Summary: US equity markets made new all-time highs again this past week. By Friday, SPX had risen 7 days in a row; that type of trend persistence has a strong tendency to carry the markets higher over the next week(s). While a period of higher volatility than what has been seen so far this year is odds-on, investors should not expect the bull market to be near an important top. Markets weaken before they reverse, and the existing trend has yet to weaken at all.
That said, the month of June is seasonally weak and there are a number of reasons to suspect it will be again this year, not the least of which is the FOMC meeting mid-month during which markets anticipate the Federal funds rate will be hiked for a 4th time. The prior three rate hikes have coincided with notable drawdowns in equities (as well as a fall in treasury yields).
The new highs for the US indices were accompanied by ATHs in several large sectors: technology, industrials, utilities and staples. The consumer discretionary sector had its highest ever weekly close. The healthcare sector is within 0.5% of its March high. Likewise, the very broad NYSE is just 0.2% from a new ATH. With six sectors and the NYSE at or near new ATHs, it’s hard to say that healthy breadth is lacking.
Notably, SPX has now risen 7 days in a row. In the past 5 years, this has occurred only five other times, four of which were during the 2013 boom. In all five instances, SPX closed higher again within the next 5 days by a median of 0.7%. By Day 5, SPX was higher 4 of the 5 times.
For a larger sample size, consider the strong performance after SPX has risen 6 days in a row. SPX closed higher either 10 or 20 days later in 9 of 10 instances since 2012. Risk/reward (defined as max gain versus max loss) during the next 10 days and the next 20 days was 6 times higher. Clearly, trend persistence overwhelmingly led to further gains and favorable risk/reward (table from Twillo using data from indexindicators.com).
SPX is, nonetheless, at a point where further gains have been limited. RSI(5) reached “overbought” on Thursday (top panel). Strongly trending market environments are partly defined by their ability to remain overbought (green shading), yet since the SOTU on March 1, this has been precisely when SPX’s upward momentum has failed (arrows; red shading).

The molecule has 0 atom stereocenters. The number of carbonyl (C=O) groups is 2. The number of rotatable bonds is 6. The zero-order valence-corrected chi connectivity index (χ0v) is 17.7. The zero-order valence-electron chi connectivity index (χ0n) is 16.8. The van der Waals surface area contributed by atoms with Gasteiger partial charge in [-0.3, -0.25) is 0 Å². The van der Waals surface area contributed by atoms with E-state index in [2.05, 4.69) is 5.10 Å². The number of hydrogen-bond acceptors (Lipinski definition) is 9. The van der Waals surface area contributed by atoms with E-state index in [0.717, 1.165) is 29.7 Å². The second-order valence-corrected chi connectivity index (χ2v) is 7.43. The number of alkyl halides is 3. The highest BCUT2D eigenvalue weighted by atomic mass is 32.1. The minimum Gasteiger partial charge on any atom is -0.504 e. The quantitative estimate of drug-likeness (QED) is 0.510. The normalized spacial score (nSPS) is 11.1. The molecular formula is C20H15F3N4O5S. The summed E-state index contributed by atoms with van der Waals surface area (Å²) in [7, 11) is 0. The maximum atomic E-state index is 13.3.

Seasonality, which can be fickle, is no longer a tailwind for equities. June, in fact, tends to initiate summer seasonal weakness (from Bloomberg).
A few factors make June a likely month for weakness in US equities this year as well.
First, as we have mentioned previously, SPX has now avoided a 5% drawdown since November 4, a period of 139 days. Since 2009, there have been only two uninterrupted uptrends that have lasted longer: 142 days (ending January 2014) and 158 days (ending September 2014). If past is prologue, then SPX appears likely to have a 5% correction before June 23 (158 days).
Similarly, markets have a tendency to periodically “washout.” One way that can be measured is by the percentage of stocks trading over their 50-dma; a washout would coincide with a reading under 30% (lower panel). It has now been 7 months since the last washout.
These streaks have extended to 8 months only twice since 2004 – in February 2007 and June 2015, leading to declines in SPX of 7% and 12%, respectively. Even the powerful 2013-14 run did not go more than 6 months without a washout in breadth.
Third, sentiment is, on balance, getting hot. Evidence is contradictory: survey data from Investors Intelligence and NAAIM are overly bullish, while AAII is not. Moreover, equity fund flows have been negative the past four weeks in a row, during which time the indices have risen. This is hardly a sign of excessive bullishness among investors.
But options data is now leaning towards a bullish extreme. The one-month average for the equities-only put/call ratio is at a 2-month low, corresponding to the start of a 3% drawdown that ended in mid-April. Prior examples are circled. A further rise in equities in the next week – accompanied by a further fall in the put/call ratio – would push this measure to where a drop of 3-5% in SPX becomes very likely.
Finally, markets now expect the FOMC to enact a 4th rate hike in June. The FOMC has its policy meeting on June 14. It’s a small sample but nevertheless notable that US equities have dropped in the month after the three prior rate hikes (sometimes beginning before the FOMC meeting date). Treasury yields (lower panel) have also fallen.
So, while the trend in equities is unambiguously higher, there are several watch-outs in place as we enter June. This should not be a surprise. Equity markets undulate higher during bull markets, with a median annual drawdown intra-year of about 10%. SPX gained more than 30% in 2013, but also fell 3-8% at six different points during the year, usually every other month (from JP Morgan).
While a period of higher volatility than what has been seen so far this year is odds-on, investors should not expect the bull market to be near an important top. Markets weaken before they reverse, and the existing trend has yet to weaken at all. There have been 11 streaks without a 5% correction as long or longer than the current one since the 1930s, and in only one of these has a bear market immediately followed (from NDR).
As the third chart in this post shows, June tends to be seasonally weak. But weakness in June also tends to set up a summer rally in July.
Full credit to: Urban Carmel
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